Daily Comment (June 29, 2020)

by Bill O’Grady, Thomas Wash, and Patrick Fearon-Hernandez, CFA

[Posted: 9:30 AM EDT]

Good morning, and happy Monday!  U.S. equity futures are currently pointing to a modest rise in a holiday-shortened week.  We update the COVID-19 news.  In foreign news, we cover the Poland elections and a new government in Ireland.  The end of stimulus measures is looming in the U.S.  We update weather news.  Here are the details:

COVID-19:   The number of reported cases is 10,154,984 with 502,048 deaths and 5,147,436 recoveries.  In the U.S., there are 2,549,069 confirmed cases with 125,803 deaths and 685,164 recoveries.  For those who like to keep score at home, the FT has created a nifty interactive chart that allows one to compare cases across nations using similar scaling metrics.  State infection rates are showing a definite rise.


  • We have been monitoring reports that the virus may be mutating. A paper out of China suggests that COVID-19 has indeed mutated from its form in China to a more virulent form in Europe.  A mutation, named D614G, increases the number of spikes on the virus, enhancing its ability to infect.  The mutation has made the virus more contagious by increasing its shedding.   This development may explain why the virus initially seemed to be about as problematic as influenza and has become something worse.  There are also reports that the virus has developed in such a way that it sends out “fingers” that increase the pace of infection.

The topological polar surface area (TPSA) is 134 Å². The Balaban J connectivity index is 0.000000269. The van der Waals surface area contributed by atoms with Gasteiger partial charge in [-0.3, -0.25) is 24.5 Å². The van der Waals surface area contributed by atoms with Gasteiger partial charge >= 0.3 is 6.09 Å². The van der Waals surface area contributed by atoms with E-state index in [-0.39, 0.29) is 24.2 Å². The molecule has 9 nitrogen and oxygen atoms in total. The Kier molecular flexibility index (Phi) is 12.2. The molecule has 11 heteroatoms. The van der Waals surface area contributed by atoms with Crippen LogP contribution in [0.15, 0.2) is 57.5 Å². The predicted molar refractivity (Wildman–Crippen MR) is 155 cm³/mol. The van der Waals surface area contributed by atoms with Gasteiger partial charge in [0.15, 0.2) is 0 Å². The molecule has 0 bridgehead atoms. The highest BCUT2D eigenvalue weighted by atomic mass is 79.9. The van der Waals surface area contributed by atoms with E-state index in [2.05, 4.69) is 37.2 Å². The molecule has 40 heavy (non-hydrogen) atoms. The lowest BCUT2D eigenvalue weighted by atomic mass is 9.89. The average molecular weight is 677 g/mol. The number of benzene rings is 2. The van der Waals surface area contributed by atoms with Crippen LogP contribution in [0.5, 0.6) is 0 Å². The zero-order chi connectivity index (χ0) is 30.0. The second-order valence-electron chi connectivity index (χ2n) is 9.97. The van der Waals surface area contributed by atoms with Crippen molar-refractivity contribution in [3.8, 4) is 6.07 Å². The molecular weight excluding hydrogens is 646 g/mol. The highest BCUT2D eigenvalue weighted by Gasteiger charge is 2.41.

• Last week, in the face of rising infections, Texas and Florida took the aggressive actions to close bars, ban the sale of alcohol consumption and limit restaurant seating.   The population infected in the South does appear different than what we saw in the Northeast.  The current infections are hitting younger Americans and thus we are seeing fewer fatalities per infection.